Highly conserved amino acids in the second helix structure of the human immunodeficiency virus type 1 (HIV-1) MA protein were identified to be critical for the incorporation of vital Env proteins into HIV-1 virions from transfected COS-7 cells. The effects of these MA mutations on viral replication in the HIV-1 natural target cells, CD4+ T lymphocytes, were evaluated by using a newly developed system. In CD4+ T lymphocytes, mutations in the MA domain of HIV-1 Gag also inhibited the incorporation of vital Env proteins into mature HIV-1 virions. Furthermore, mutations in the MA domain of HIV-1 Gag reduced surface expression of viral Env proteins in CD4+ T lymphocytes. The synthesis of gp160 and cleavage of gp160 to gp120 were not significantly affected by MA mutations. On the other hand, the stability of gp120 in MA mutant-infected cells was significantly reduced compared to that in the parental wild-type virus-infected cells. These results suggest that functional interaction between HIV-1 Gag and Env proteins is not only critical for efficient incorporation of Env proteins into mature virions but also important for proper intracellular transport and stable surface expression of viral Env proteins in infected CD4+ T lymphocytes. A single amino acid substitution in MA abolished virus infectivity in dividing CD4+ T lymphocytes without significantly affecting virus assembly, virus release, or incorporation of Gag-Pol and Env proteins, suggesting that in addition to its functional role in virus assembly, the MA protein of HIV-1 also plays an important role in other steps of virus replication.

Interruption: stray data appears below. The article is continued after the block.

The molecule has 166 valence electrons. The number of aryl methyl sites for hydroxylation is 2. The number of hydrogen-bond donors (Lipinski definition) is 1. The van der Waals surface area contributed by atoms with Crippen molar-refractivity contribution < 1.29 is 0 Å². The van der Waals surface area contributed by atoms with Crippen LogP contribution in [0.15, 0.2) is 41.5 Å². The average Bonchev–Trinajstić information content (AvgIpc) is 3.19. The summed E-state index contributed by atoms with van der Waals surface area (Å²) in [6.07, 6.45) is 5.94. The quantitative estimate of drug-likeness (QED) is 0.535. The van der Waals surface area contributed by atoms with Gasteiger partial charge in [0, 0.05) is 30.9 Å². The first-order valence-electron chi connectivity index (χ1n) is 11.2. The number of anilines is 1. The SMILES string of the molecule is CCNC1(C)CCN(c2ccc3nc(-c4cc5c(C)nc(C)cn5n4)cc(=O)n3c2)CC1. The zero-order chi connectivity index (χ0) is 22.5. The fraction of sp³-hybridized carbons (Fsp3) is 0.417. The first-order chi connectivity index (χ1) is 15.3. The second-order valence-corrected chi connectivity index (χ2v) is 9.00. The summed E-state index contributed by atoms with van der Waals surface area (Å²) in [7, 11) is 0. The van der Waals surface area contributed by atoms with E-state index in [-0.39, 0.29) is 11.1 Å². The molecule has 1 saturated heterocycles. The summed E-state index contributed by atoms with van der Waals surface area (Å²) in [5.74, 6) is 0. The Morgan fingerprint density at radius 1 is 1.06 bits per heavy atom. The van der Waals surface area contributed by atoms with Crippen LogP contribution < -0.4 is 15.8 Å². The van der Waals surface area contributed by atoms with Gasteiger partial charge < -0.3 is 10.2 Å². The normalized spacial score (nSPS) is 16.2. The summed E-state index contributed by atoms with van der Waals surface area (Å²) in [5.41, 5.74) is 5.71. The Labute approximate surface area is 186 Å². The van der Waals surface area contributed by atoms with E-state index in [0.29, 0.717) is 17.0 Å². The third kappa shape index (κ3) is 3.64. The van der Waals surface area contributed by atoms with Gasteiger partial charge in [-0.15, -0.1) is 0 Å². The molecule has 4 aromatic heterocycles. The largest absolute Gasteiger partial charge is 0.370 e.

ASJC Scopus subject areas
- Insect Science